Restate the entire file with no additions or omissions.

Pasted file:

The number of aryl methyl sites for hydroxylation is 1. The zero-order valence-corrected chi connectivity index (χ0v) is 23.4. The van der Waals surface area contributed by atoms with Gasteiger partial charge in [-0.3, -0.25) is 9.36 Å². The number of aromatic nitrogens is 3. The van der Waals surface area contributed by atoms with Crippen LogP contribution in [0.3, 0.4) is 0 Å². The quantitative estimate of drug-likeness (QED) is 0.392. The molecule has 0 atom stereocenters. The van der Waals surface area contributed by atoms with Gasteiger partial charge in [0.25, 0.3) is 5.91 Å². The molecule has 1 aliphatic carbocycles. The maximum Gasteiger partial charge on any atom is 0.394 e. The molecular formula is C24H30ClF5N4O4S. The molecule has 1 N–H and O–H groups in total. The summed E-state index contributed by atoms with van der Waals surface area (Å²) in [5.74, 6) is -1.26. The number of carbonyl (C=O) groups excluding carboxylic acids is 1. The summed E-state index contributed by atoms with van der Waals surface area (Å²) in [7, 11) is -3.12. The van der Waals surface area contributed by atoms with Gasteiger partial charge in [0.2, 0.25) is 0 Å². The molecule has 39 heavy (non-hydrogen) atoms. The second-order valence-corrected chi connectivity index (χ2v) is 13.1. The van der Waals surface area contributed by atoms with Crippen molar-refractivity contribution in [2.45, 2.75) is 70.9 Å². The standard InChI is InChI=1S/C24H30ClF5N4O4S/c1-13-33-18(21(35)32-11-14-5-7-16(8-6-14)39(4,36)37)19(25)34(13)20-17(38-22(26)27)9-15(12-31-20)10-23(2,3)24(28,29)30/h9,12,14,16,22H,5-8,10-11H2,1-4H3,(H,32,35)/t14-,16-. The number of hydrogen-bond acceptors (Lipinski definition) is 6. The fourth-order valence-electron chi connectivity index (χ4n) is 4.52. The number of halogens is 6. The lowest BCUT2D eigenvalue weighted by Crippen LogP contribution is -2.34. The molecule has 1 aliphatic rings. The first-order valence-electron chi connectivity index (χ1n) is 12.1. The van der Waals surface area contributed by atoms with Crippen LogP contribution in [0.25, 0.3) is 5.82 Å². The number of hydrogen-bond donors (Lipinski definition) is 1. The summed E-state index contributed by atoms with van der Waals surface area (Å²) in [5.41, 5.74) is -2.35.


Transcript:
The number of aryl methyl sites for hydroxylation is 1. The zero-order valence-corrected chi connectivity index (χ0v) is 23.4. The van der Waals surface area contributed by atoms with Gasteiger partial charge in [-0.3, -0.25) is 9.36 Å². The number of aromatic nitrogens is 3. The van der Waals surface area contributed by atoms with Crippen LogP contribution in [0.3, 0.4) is 0 Å². The quantitative estimate of drug-likeness (QED) is 0.392. The molecule has 0 atom stereocenters. The van der Waals surface area contributed by atoms with Gasteiger partial charge in [0.25, 0.3) is 5.91 Å². The molecule has 1 aliphatic carbocycles. The maximum Gasteiger partial charge on any atom is 0.394 e. The molecular formula is C24H30ClF5N4O4S. The molecule has 1 N–H and O–H groups in total. The summed E-state index contributed by atoms with van der Waals surface area (Å²) in [5.74, 6) is -1.26. The number of carbonyl (C=O) groups excluding carboxylic acids is 1. The summed E-state index contributed by atoms with van der Waals surface area (Å²) in [7, 11) is -3.12. The van der Waals surface area contributed by atoms with Gasteiger partial charge in [0.2, 0.25) is 0 Å². The molecule has 39 heavy (non-hydrogen) atoms. The second-order valence-corrected chi connectivity index (χ2v) is 13.1. The van der Waals surface area contributed by atoms with Crippen molar-refractivity contribution in [2.45, 2.75) is 70.9 Å². The standard InChI is InChI=1S/C24H30ClF5N4O4S/c1-13-33-18(21(35)32-11-14-5-7-16(8-6-14)39(4,36)37)19(25)34(13)20-17(38-22(26)27)9-15(12-31-20)10-23(2,3)24(28,29)30/h9,12,14,16,22H,5-8,10-11H2,1-4H3,(H,32,35)/t14-,16-. The number of hydrogen-bond acceptors (Lipinski definition) is 6. The fourth-order valence-electron chi connectivity index (χ4n) is 4.52. The number of halogens is 6. The lowest BCUT2D eigenvalue weighted by Crippen LogP contribution is -2.34. The molecule has 1 aliphatic rings. The first-order valence-electron chi connectivity index (χ1n) is 12.1. The van der Waals surface area contributed by atoms with Crippen LogP contribution in [0.25, 0.3) is 5.82 Å². The number of hydrogen-bond donors (Lipinski definition) is 1. The summed E-state index contributed by atoms with van der Waals surface area (Å²) in [5.41, 5.74) is -2.35.